Good Books for Birthday Gifts

Recently, I have realised that a lot of people I know all have their birthdays around the same time, which means for a few months of the year I spend a large amount of effort sourcing gifts. Not that I want easy hacks for thoughtful birthday gifts, but I have found that books are not only always a winner, but they can be very personal items.

Here I’ve created a short list of books that can make great birthday (or non-birthday) gifts, and also the reasons why. I often find it difficult because of the overwhelming choice, so hopefully this helps!

Why I’m No Longer Talking to White People About Race – Reni Eddo-Lodge

Synopsis: A charged and necessary wake-up call to pervasive, institutionalised racism, Eddo-Lodge’s searing polemic reconstitutes the frame of the argument around race, removing it from the hands of those with little experience of its resonances.

The author for this book became the first Black British author to take the overall top spot in the book charts recently, as the Black Lives Matter made lots of people seek out race education very quickly. Eddo-Lodge reacted with this, but it is still a massive achievement and also very telling of the changing times we are in. Crushing systematic racism exists – especially towards black people – and this book is a good gift to anyone because of that. We can all always learn more.

Plus, the author has a fab podcast series of the same name to listen to afterwards.

I Know This Much is True – Wally Lamb

Synopsis: Dominick Birdsey’s whole existence is coloured by the knowledge that his twin brother can never be fully responsible for his frightening behaviour, while he himself has beaten the biochemical odds to remain sane. But at what cost?

For a book that is about mental illness and grief and survival, this novel is quite easy to read. There is a strong narrative voice and characters that stay with you, and a clear plotline. It is pretty long, but that just means whoever you gift it to will remember you for longer… I do think this is a good gift largely because it’s a book that will suit a wide range of readers.

There was also a recent TV adaptation (starring Mark Ruffalo in a double role which is always lol), which means there’s further enjoyment to be had out of it.

Where the Crawdads Sing – Delia Owens

Synopsis: For years, rumors of the “Marsh Girl” have haunted Barkley Cove, a quiet town on the North Carolina coast. So in late 1969, when handsome Chase Andrews is found dead, the locals immediately suspect Kya Clark, the so-called Marsh Girl. But Kya is not what they say.

Sometimes purchasing a recent bestseller is a great gift to give. They get to read a novel everyone’s going on about, and there’s a high chance they’ll enjoy it – books are bestsellers for a reason after all, right? (I’m waiting for someone to gift me this, is what this item says…)

Before the Coffee Gets Cold – Toshikazu Kawaguchi

Synopsis: In a small back alley in Tokyo, there is a cafe which has been serving carefully brewed coffee for more than one hundred years. But this coffee shop offers its customers a unique experience: the chance to travel back in time.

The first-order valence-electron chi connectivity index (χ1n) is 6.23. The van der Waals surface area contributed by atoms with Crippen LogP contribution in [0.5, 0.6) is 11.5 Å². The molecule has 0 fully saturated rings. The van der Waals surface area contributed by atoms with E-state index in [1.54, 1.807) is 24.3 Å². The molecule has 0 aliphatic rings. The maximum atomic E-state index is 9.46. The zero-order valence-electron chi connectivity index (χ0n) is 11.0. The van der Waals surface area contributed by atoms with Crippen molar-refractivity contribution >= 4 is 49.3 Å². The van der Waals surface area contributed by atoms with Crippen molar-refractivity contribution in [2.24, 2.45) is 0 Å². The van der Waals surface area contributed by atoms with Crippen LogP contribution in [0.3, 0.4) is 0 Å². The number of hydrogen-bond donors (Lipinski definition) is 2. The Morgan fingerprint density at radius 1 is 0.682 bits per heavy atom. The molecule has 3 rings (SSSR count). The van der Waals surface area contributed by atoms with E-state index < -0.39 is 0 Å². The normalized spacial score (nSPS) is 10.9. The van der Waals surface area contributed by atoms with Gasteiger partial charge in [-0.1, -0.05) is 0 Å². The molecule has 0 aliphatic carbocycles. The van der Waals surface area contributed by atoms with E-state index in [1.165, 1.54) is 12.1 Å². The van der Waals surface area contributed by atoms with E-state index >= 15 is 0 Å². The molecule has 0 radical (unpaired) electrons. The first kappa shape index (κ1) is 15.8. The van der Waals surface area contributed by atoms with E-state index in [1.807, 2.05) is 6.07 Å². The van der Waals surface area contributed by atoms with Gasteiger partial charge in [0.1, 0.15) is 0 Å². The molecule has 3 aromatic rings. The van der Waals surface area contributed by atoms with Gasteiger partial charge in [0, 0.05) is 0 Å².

This book hits a lot of points: it’s short and easy to read, meaning no fuss if your gift recipient isn’t a huge reader. It is also translated Japanese fiction that isn’t from Murakami – no hate but there are more authors than just one per country – meaning we can expand our reading horizons a bit through reading. But also? This book is incredibly charming, and there is an undercurrent of hope that runs throughout it, because the story is centred entirely on human connection.

The Wolf Hall Trilogy – Hilary Mantel

Synopsis: It begins with a Blacksmith’s boy: Thomas Cromwell. It is the 1520’s, Henry VIII rules England with his queen, Katherine of Aragon but he has no heir. His chief advisor Cardinal Wolsey, an astute and adept politician, is charged with the task of freeing Henry from the encumbrance of his marriage but Henry is subject to commands of the pope and Katherine is a devout and loyal catholic.

I feel like this is the kind of book I would like to receive as a gift because I’m probably never going to read it otherwise! It’s a critically-acclaimed series from a star writer, intense and long form historical fiction about a curious period in English history. I think books and writers that have won awards are always nice to give as a gift, usually because they’re so hit and miss for everyday readers anyway! But hey, good to see what all the fuss is about.

If they enjoy it, that makes their next gift easier — just give them the sequels!

Emma – Jane Austen

Synopsis: Clever, rich and beautiful, Emma Woodhouse sees no need for marriage, but loves interfering in the romantic lives of others, until her matchmaking plans unravel, with consequences that she never expected. 

The most well-loved Austen book? It seems so, whoever you ask! Give it in a fancy form and it becomes such an easy book to love, too. (Even someone who is not a total bookworm can appreciate a well made book.)

There you have it! Hopefully this has been helpful if you’re looking for a birthday (or indeed, any) gift. Or you’re just treating yourself? *insert Donna Meagle treat yo self! gif*

3 comments

    • Thank you!

      Ah that’s from writer of Anxious People, right? The plots of those books remind me of the ones by Jonas Jonasson, which incidentally I received as gifts! Funny and light-hearted is always a nice read

      Liked by 1 person

      • Yes! I can totally see that! His books are pretty great at that. Anxious People was a bit more intense and focused a lot on suicide. Great read though. It takes a bit to get into because there’s a lot of characters but it pays off.

        Liked by 1 person

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